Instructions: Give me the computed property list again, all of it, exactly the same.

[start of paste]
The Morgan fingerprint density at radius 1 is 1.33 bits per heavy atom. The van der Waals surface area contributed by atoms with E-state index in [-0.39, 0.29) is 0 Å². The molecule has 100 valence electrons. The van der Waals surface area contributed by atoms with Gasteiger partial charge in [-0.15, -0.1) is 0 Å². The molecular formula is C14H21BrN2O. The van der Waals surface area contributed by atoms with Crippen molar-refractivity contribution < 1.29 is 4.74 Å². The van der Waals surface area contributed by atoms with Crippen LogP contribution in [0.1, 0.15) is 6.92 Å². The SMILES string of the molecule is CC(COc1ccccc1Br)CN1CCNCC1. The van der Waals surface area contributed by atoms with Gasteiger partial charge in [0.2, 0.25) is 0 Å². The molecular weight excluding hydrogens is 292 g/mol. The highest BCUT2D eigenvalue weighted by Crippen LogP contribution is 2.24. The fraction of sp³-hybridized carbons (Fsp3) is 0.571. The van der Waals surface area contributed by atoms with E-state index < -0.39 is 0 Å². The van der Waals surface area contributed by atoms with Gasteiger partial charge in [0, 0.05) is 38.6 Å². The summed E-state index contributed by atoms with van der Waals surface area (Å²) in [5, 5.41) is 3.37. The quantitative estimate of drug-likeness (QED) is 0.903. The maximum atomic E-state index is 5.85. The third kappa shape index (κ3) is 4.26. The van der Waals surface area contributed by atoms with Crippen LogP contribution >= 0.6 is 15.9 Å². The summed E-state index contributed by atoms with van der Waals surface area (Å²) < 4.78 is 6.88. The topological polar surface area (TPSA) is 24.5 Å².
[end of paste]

The Morgan fingerprint density at radius 1 is 1.33 bits per heavy atom. The van der Waals surface area contributed by atoms with E-state index in [-0.39, 0.29) is 0 Å². The molecule has 100 valence electrons. The van der Waals surface area contributed by atoms with Gasteiger partial charge in [-0.15, -0.1) is 0 Å². The molecular formula is C14H21BrN2O. The van der Waals surface area contributed by atoms with Crippen molar-refractivity contribution < 1.29 is 4.74 Å². The van der Waals surface area contributed by atoms with Crippen LogP contribution in [0.1, 0.15) is 6.92 Å². The SMILES string of the molecule is CC(COc1ccccc1Br)CN1CCNCC1. The van der Waals surface area contributed by atoms with Gasteiger partial charge in [0.2, 0.25) is 0 Å². The molecular weight excluding hydrogens is 292 g/mol. The highest BCUT2D eigenvalue weighted by Crippen LogP contribution is 2.24. The fraction of sp³-hybridized carbons (Fsp3) is 0.571. The van der Waals surface area contributed by atoms with E-state index < -0.39 is 0 Å². The van der Waals surface area contributed by atoms with Gasteiger partial charge in [0, 0.05) is 38.6 Å². The summed E-state index contributed by atoms with van der Waals surface area (Å²) in [5, 5.41) is 3.37. The quantitative estimate of drug-likeness (QED) is 0.903. The maximum atomic E-state index is 5.85. The third kappa shape index (κ3) is 4.26. The van der Waals surface area contributed by atoms with Crippen LogP contribution >= 0.6 is 15.9 Å². The summed E-state index contributed by atoms with van der Waals surface area (Å²) < 4.78 is 6.88. The topological polar surface area (TPSA) is 24.5 Å².